Thursday, June 15, 2017

Fake Silk

From Undark:
There could have been no more knowledgeable or better-placed recipient of such an urgent appeal. Alice Hamilton was a leading U.S. authority on the toxicity of carbon disulfide, the compound that appeared to be causing the rayon illnesses. Back in 1915, as a medical expert working with the federal Bureau of Labor Statistics, she had studied its use in the rubber industry — though even then it was falling out of favor, in part because of its well-recognized dangers.

Hamilton had inspected nine rubber factories for the bureau. Of 16 cases of mental illness she tallied, one worker had been briefly committed to an insane asylum and several others had experienced other nervous system complaints. One man had worked for only a month before he began to show signs of derangement: “He was Hungarian and spoke no English, and the foreman did not recognize his condition until he became very much excited and unmanageable. He was sent home, and his wife reported that he acted so strangely and was so uncontrollable that she took him to a doctor. When the latter asked him about his work he told a rambling tale of lumbering down a river, and could not be convinced that he had ever worked in a rubber factory.”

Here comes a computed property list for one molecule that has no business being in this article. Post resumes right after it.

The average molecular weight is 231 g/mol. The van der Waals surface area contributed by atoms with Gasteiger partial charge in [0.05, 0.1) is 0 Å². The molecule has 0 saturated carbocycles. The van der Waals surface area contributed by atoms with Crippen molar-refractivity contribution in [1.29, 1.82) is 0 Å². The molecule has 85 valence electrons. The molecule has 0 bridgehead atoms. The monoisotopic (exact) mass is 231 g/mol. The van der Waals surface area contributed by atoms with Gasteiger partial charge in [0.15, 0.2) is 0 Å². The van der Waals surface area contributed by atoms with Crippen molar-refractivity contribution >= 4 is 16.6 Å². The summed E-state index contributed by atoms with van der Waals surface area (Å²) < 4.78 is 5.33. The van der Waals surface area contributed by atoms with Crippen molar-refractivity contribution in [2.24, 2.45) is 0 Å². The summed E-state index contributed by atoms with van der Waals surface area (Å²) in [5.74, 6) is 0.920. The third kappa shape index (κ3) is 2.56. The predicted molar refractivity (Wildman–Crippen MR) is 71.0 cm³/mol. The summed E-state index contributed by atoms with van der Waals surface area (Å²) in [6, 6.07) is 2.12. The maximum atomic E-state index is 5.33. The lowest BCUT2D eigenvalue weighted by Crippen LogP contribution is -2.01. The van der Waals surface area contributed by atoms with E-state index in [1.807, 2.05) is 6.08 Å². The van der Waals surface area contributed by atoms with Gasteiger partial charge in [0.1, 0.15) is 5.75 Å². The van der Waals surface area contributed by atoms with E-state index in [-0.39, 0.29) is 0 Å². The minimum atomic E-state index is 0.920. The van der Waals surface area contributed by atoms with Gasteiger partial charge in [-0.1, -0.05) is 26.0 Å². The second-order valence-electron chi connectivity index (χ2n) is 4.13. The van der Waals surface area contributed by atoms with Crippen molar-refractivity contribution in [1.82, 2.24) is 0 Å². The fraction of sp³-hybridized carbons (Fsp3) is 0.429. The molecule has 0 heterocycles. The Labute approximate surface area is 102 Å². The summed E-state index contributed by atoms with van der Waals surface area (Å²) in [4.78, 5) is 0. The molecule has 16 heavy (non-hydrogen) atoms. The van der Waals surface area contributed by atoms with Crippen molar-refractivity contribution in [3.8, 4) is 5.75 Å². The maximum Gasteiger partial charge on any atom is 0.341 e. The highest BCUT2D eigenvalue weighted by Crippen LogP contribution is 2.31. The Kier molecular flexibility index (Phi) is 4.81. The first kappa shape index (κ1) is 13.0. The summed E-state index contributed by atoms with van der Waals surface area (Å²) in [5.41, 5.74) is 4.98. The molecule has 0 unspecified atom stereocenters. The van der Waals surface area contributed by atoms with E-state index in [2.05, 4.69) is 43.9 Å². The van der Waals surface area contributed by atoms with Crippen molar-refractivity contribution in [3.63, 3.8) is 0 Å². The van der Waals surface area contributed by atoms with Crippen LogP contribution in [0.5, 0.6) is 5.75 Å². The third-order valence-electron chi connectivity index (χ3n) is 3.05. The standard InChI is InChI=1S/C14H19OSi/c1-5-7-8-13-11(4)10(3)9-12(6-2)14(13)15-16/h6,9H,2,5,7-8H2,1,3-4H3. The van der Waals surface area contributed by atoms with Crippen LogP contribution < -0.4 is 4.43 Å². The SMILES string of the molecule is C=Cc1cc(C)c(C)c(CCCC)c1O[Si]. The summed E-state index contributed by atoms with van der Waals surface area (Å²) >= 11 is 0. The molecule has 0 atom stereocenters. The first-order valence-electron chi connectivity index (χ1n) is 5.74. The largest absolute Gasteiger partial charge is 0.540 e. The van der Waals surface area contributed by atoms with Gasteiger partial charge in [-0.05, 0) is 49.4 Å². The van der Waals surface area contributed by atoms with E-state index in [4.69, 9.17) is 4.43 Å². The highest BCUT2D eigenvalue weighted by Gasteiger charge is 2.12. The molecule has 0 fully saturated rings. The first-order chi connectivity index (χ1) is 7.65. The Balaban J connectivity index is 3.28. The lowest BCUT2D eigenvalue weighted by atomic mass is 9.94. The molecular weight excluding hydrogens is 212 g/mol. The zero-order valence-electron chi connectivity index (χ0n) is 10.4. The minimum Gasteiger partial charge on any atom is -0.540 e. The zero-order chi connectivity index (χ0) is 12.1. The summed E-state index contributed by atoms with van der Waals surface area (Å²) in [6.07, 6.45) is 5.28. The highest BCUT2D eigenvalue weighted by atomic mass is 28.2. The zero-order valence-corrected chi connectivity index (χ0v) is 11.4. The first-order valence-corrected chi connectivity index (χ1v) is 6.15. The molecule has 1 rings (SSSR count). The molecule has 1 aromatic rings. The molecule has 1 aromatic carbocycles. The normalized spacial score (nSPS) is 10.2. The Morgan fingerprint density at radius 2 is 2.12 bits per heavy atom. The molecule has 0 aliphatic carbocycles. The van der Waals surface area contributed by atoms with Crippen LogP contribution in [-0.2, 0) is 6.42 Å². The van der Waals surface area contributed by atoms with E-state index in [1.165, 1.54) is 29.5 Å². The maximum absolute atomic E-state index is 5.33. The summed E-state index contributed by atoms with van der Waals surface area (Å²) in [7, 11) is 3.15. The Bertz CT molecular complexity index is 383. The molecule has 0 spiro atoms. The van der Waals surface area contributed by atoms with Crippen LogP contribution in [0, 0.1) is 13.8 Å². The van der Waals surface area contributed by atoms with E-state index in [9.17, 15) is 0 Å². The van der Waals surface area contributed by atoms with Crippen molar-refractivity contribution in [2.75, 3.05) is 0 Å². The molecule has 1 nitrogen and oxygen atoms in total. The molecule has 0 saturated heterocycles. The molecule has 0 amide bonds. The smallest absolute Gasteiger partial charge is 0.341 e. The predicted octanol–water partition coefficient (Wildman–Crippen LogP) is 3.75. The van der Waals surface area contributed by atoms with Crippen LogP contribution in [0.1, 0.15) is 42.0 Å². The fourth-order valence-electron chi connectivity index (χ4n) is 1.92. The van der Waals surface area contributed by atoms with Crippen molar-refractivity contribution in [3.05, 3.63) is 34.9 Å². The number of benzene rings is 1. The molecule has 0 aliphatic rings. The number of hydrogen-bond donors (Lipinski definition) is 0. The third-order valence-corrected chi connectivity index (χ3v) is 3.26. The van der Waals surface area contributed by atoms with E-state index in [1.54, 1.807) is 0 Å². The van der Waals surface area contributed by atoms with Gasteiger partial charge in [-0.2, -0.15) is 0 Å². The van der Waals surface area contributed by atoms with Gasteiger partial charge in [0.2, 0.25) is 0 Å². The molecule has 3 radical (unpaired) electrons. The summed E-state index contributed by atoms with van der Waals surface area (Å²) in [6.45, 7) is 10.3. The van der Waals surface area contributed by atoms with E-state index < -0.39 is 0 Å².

Carbon disulfide was not the only toxic substance Hamilton encountered. Aniline, a compound added to rubber to accelerate the manufacturing process called vulcanization, was of special concern because it poisons the blood, giving it a bluish tinge and causing acute oxygen deprivation. In one rubber plant in Akron, Ohio, the problem was so endemic that its workers were called the “blue boys.”

Then there was thiocarbanilide, a vulcanizing accelerant produced by combining aniline with carbon disulfide in a kind of toxic perfect storm. In 1919, during a visit to a major producer of the compound in Marcus Hook, Pennsylvania, Hamilton noted symptoms that suggested both aniline and carbon disulfide poisoning: “They have had a man suffer from intense headache and nervousness so that he could not sleep.”

Now, in 1933, carbon disulfide seemed to be wreaking havoc among workers in the relatively new industry that was transforming plant fiber into the wildly popular artificial silk called viscose rayon. And while rubber making could use other chemicals in the vulcanization process, viscose rayon absolutely depended on carbon disulfide. (Read more.)

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